MAYA STOVALL: UNDER NEW OWNERSHIP

When
Event has passed (Wed Apr 3, 2019 - Sun May 5, 2019)
Where
San Francisco Art Institute (SFAI) - Fort Mason
Time
11am - 7pm
Tags
Art, Theater / Performance Arts
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Description

PRESENTED BY
Fort Mason Center for Arts & Culture and San Francisco Art Institute

Through May 5th

Fort Mason Center for Arts & Culture (FMCAC) and San Francisco Art Institute (SFAI) jointly present Maya Stovall: Under New Ownership, an exhibition of the artist’s innovative performance-based interventions in public life. A self-described “radical ballerina,” Maya Stovall explores questions of human existence, creating works that “vividly juxtapose art and life” (The New York Times) through unannounced performances in contemporary urban spaces. The exhibition marks the latest partnership between FMCAC and SFAI, the latter of which rehabilitated the historic Fort Mason Pier 2 and opened their Fort Mason Campus in 2017.

Stovall’s Liquor Store Theatre (2014–present) stages and films performance actions in and around businesses in the McDougall-Hunt neighborhood in Detroit. Stovall inserts sequences of performances in an otherwise everyday rhythm, drawing out the people shopping, rushing, and hanging around. The dancers’ centered movement is juxtaposed with Detroiters’ stories, drawing on the energy of the city’s corners, sidewalks, and parking lots to picture this urban fabric in new ways.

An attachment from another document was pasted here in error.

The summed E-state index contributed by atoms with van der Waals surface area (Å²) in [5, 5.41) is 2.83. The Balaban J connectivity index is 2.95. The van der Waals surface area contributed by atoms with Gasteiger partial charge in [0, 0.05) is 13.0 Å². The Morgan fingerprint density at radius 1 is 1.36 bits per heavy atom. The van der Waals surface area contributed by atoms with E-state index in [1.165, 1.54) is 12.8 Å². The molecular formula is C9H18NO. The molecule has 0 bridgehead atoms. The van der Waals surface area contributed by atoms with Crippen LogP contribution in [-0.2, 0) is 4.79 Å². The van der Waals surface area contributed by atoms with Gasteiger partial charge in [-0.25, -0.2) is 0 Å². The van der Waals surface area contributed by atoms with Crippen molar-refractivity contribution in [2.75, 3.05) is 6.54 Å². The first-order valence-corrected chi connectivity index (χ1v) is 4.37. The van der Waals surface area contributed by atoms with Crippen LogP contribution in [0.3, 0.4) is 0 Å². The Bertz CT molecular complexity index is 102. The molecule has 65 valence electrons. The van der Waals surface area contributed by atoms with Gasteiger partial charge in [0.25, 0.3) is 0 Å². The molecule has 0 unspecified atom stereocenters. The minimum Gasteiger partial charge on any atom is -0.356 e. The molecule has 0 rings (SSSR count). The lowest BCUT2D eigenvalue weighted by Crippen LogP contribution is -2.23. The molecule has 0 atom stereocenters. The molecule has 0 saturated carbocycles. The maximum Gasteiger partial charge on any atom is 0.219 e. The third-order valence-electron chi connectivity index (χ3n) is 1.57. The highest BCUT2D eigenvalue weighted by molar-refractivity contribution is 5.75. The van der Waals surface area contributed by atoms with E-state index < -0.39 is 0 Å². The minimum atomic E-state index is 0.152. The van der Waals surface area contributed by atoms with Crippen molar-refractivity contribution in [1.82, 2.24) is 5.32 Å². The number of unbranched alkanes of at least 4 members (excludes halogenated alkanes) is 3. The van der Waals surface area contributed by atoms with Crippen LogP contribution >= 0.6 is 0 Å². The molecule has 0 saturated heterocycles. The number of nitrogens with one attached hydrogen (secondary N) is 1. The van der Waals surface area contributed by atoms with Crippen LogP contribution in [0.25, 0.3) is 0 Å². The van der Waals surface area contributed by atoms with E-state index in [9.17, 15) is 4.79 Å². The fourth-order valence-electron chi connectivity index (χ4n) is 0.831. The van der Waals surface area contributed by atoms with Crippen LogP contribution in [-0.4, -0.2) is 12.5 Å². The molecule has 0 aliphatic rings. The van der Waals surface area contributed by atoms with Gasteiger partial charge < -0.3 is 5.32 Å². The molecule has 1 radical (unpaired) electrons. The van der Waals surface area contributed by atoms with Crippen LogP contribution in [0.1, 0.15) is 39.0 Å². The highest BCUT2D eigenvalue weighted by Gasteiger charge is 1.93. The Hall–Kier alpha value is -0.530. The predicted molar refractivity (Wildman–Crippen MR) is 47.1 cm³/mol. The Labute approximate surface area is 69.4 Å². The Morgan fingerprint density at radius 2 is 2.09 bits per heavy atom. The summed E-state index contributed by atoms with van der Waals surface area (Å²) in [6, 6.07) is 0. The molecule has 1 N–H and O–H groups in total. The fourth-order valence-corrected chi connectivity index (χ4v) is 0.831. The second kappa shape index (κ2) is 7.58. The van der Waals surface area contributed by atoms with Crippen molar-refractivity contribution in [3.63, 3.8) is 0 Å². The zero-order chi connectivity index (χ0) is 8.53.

Under New Ownership brings together selections from Liquor Store Theatre and the video series Havnepladsen Ballet (2017) and Water City (2018). The exhibition highlights The Public Library (2018–present), an ongoing project performed and filmed in Saskatoon, CA. This new work takes Stovall’s artistic method outside of her hometown to foreground the people making the Saskatoon main library a public crossroads. Through her performance, Stovall elicits views on immigration, local and cross-border economics, narco-cultures, and civic pride. The exhibition also features two new conceptual sculpture series: Untitled (B-F), built from abandoned commercial signage; and the Theorem Sculptures (A-D), objects made with an eye to performance.

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